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Canadian companies are ramping up their recruitment of foreign workers to fill a variety of low-wage roles in the service sector, including cooks, cleaners and retail clerks.

In the first quarter, employers were approved to fill about 22,000 positions through the low-wage stream of the Temporary Foreign Worker (TFW) program, an increase of roughly 275 per cent from four years earlier, according to figures recently published by Employment and Social Development Canada (ESDC).

From January through March, employers were approved to hire more than 2,800 cooks, making it the most sought-after role in the low-wage stream. Companies were seeking thousands of other workers for the food-service sector, such as cashiers. Construction labourers and nurse aides were also in high demand.

To hire a TFW, companies must submit a Labour Market Impact Assessment to the government, showing they can’t find local workers to fill vacant positions. If those roles are approved, foreign workers must obtain the appropriate permits to begin their employment. The ESDC numbers reflect the first part of this hiring process.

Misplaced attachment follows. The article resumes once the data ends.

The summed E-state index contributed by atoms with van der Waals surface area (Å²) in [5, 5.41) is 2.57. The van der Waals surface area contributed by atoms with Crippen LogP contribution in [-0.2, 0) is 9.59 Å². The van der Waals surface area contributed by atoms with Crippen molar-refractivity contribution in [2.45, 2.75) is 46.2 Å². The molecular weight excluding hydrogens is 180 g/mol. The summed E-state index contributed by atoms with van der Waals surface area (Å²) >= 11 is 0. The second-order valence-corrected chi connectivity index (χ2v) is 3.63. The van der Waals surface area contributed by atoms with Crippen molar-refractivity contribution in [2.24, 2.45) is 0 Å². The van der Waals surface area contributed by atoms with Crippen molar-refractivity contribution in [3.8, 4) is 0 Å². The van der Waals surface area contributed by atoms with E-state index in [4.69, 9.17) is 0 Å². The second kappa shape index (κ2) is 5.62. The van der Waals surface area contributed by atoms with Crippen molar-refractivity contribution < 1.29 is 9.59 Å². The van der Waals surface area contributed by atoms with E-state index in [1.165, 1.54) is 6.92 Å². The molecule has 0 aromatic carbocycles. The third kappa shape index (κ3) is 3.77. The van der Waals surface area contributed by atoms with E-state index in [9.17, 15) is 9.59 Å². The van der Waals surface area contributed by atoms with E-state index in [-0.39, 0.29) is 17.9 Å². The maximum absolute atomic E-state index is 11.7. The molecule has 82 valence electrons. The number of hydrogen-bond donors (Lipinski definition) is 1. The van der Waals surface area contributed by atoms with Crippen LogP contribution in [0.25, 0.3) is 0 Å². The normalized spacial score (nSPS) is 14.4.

The figures are even higher than presented: ESDC excludes some employers – such as business names that include personal names – from its data set of approvals by company.

Regardless, the figures show a dramatic rise in demand for TFWs.

Not only have employers faced historically tight labour markets in recent years, but the federal government has made it easier to hire through the program. Ottawa overhauled the TFW program last year, with some moves allowing employers to hire a greater proportion of their staff through the low-wage stream.

While these changes were cheered by business lobby groups, they were also criticized by migration experts.

The TFW program “disincentivizes employers from making the effort to reach out to underutilized segments of the labour market, and also to improve wages and working conditions,” said Rupa Banerjee, a Canada Research Chair in immigration and economics at Toronto Metropolitan University.

Instead, the TFW program provides employers with a “cheap, flexible and frankly vulnerable source of labour to fill gaps in the labour market,” she said.

Decoder is a weekly feature that unpacks an important economic chart.

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